Preparing Bivalves for Your Recipe
January 18, 2007 2:10am CST
Clam chowder. Moules meuniere (mussels). Oyster stew. Mixed seafood paella. So many delicious dishes made from bivalves are a joy to make, serve and eat. Unfortunately, some uninformed cooks find that their shellfish dishes are not optimally enjoyable because sand somehow got into them, making for an unpleasant crunch where no crunch is expected. Bivalves often have sand and other sea debris in their bodies, and if it is not cleaned out, it gets into your teeth. Cleaning bivalves is, fortunately, not difficult. As soon as you get them home, put them in a very large bowl or stock pot where they have plenty of room. Add very colkd water and sea or kosher salt (some of the additives in commercial table salt kill them). If you live in a city with heavily chlorinated tap water, consider using bottled water since the chlorine alsoa kills them. You do not want them to die until they are actually cooking. Sprinkle cornmeal on top of the water, just a small handful. The shellfish will eat it and disgorge the sand from their bodies. Within the hour, you will see hjow much sand and sea debris falls to the bottom of the bowl. Scrub the shells with a stiff brush. If you have mussels, pull out and discard the beards. Rinse the bivalves well and rinse out the container thoroughly. Repeat the process with the salted water and cornmeal 3-4 more times. You may also refrigerate the container overnight. Drain out and rinse one last time before cooking. Bivalves that have been left in peace in the water for a time may open their shells slightly. Tap the shell with a spoon. If it does not close, the bivalve has already died and must be discarded. Fully closed shells indicate a live bivalve; it is fit to eat. Cook the shellfish in liquid for 5-15 minutes. They are done when fully opened. Remove immediately to a large bowl to cool. Do not overcook! Any that do not open after 15 minutes probably died before they were cooked, and must not be eaten. When the shells are cool enough to handle, you may remove the animal from the shell and use in the recipe. Do not discard the cooking liquid. It is delicious when added to fish and seafood chowders, stews and other dishes. It freezees well. For tasty cooking liquid for bivalves, use water, white wine or beer. Add sliced lemon, a bay leaf, thyme and fresh parsley; rosemary is optional. Garlic or onion slices may be added if you like, depending on the final recipe.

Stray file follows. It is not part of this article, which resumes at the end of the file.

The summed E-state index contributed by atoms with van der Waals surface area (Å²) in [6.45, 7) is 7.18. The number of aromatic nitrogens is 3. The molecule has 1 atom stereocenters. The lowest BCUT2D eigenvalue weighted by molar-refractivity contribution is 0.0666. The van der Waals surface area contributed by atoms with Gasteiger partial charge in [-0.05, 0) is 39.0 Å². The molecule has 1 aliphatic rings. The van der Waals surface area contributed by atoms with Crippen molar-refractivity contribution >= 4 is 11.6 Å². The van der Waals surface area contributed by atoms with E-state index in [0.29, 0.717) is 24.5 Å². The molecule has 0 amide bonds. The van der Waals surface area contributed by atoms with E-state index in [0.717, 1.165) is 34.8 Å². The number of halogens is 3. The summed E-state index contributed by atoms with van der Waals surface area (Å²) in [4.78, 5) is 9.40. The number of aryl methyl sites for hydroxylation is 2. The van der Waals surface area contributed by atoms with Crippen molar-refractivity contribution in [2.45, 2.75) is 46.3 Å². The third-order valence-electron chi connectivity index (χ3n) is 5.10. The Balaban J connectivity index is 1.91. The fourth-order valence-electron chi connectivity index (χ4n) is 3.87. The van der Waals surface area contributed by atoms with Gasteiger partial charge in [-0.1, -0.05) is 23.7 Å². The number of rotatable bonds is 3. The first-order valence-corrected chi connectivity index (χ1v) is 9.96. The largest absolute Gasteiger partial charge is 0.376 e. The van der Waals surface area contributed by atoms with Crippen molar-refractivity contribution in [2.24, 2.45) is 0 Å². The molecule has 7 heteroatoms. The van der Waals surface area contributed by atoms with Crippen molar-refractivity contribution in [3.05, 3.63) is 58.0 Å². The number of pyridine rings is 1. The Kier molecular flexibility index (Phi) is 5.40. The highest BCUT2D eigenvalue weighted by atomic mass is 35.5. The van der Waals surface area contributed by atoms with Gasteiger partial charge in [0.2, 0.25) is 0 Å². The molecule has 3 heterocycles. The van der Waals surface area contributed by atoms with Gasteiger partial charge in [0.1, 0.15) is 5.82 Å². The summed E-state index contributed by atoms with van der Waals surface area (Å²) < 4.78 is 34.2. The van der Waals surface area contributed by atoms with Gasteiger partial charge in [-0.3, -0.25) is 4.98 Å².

2 people like this
• United States
3 Mar 07
I loved reading this discussion. I dont know how I missed it. I have never cooked much seafood. I was raised in the county and we did not have money to purchase seafood. I had never tasted any kind of seafood till after I was married. So I have alot to learn in this area. Thanks for sharing your wonderful knowledge with me.